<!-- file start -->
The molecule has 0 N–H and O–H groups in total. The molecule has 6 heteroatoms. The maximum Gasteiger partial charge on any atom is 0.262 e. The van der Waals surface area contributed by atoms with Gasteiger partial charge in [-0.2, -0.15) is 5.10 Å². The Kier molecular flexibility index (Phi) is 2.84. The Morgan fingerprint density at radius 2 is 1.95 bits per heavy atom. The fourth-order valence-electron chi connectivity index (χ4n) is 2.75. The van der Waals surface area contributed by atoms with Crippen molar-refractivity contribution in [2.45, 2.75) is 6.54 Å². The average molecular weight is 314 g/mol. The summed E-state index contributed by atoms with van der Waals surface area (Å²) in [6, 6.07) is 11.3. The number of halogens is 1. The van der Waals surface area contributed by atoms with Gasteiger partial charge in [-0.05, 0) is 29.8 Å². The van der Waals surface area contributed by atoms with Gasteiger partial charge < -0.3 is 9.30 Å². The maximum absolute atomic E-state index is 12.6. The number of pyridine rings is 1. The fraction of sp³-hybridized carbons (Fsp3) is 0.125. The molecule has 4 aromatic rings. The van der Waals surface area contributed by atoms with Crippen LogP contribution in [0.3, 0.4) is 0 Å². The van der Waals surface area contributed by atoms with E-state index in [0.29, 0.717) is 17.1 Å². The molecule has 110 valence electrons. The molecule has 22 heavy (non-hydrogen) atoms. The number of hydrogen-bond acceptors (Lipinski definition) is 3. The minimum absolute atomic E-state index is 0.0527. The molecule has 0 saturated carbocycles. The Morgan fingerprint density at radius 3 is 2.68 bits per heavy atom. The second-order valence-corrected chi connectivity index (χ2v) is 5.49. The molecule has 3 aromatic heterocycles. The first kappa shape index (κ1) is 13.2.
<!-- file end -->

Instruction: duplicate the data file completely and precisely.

The molecule has 0 N–H and O–H groups in total. The molecule has 6 heteroatoms. The maximum Gasteiger partial charge on any atom is 0.262 e. The van der Waals surface area contributed by atoms with Gasteiger partial charge in [-0.2, -0.15) is 5.10 Å². The Kier molecular flexibility index (Phi) is 2.84. The Morgan fingerprint density at radius 2 is 1.95 bits per heavy atom. The fourth-order valence-electron chi connectivity index (χ4n) is 2.75. The van der Waals surface area contributed by atoms with Crippen molar-refractivity contribution in [2.45, 2.75) is 6.54 Å². The average molecular weight is 314 g/mol. The summed E-state index contributed by atoms with van der Waals surface area (Å²) in [6, 6.07) is 11.3. The number of halogens is 1. The van der Waals surface area contributed by atoms with Gasteiger partial charge in [-0.05, 0) is 29.8 Å². The van der Waals surface area contributed by atoms with Gasteiger partial charge < -0.3 is 9.30 Å². The maximum absolute atomic E-state index is 12.6. The number of pyridine rings is 1. The fraction of sp³-hybridized carbons (Fsp3) is 0.125. The molecule has 4 aromatic rings. The van der Waals surface area contributed by atoms with Crippen LogP contribution in [0.3, 0.4) is 0 Å². The van der Waals surface area contributed by atoms with E-state index in [0.29, 0.717) is 17.1 Å². The molecule has 110 valence electrons. The molecule has 22 heavy (non-hydrogen) atoms. The number of hydrogen-bond acceptors (Lipinski definition) is 3. The minimum absolute atomic E-state index is 0.0527. The molecule has 0 saturated carbocycles. The Morgan fingerprint density at radius 3 is 2.68 bits per heavy atom. The second-order valence-corrected chi connectivity index (χ2v) is 5.49. The molecule has 3 aromatic heterocycles. The first kappa shape index (κ1) is 13.2.